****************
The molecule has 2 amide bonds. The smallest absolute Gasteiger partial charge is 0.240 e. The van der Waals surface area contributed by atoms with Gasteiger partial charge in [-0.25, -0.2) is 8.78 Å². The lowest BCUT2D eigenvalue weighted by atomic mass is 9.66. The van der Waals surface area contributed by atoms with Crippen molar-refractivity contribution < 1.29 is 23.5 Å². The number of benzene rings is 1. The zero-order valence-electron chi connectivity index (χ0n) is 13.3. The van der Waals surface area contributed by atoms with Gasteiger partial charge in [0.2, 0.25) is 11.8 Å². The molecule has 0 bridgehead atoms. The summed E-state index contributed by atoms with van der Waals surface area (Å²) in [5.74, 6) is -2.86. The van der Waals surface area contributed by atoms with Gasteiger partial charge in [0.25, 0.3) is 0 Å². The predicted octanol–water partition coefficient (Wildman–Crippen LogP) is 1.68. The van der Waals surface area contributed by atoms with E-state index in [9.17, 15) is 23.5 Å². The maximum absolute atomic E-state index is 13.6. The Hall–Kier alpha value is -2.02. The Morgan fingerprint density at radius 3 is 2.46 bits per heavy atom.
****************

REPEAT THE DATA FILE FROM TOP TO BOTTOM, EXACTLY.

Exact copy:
The molecule has 2 amide bonds. The smallest absolute Gasteiger partial charge is 0.240 e. The van der Waals surface area contributed by atoms with Gasteiger partial charge in [-0.25, -0.2) is 8.78 Å². The lowest BCUT2D eigenvalue weighted by atomic mass is 9.66. The van der Waals surface area contributed by atoms with Crippen molar-refractivity contribution < 1.29 is 23.5 Å². The number of benzene rings is 1. The zero-order valence-electron chi connectivity index (χ0n) is 13.3. The van der Waals surface area contributed by atoms with Gasteiger partial charge in [0.2, 0.25) is 11.8 Å². The molecule has 0 bridgehead atoms. The summed E-state index contributed by atoms with van der Waals surface area (Å²) in [5.74, 6) is -2.86. The van der Waals surface area contributed by atoms with Gasteiger partial charge in [0.25, 0.3) is 0 Å². The predicted octanol–water partition coefficient (Wildman–Crippen LogP) is 1.68. The van der Waals surface area contributed by atoms with E-state index in [9.17, 15) is 23.5 Å². The maximum absolute atomic E-state index is 13.6. The Hall–Kier alpha value is -2.02. The Morgan fingerprint density at radius 3 is 2.46 bits per heavy atom.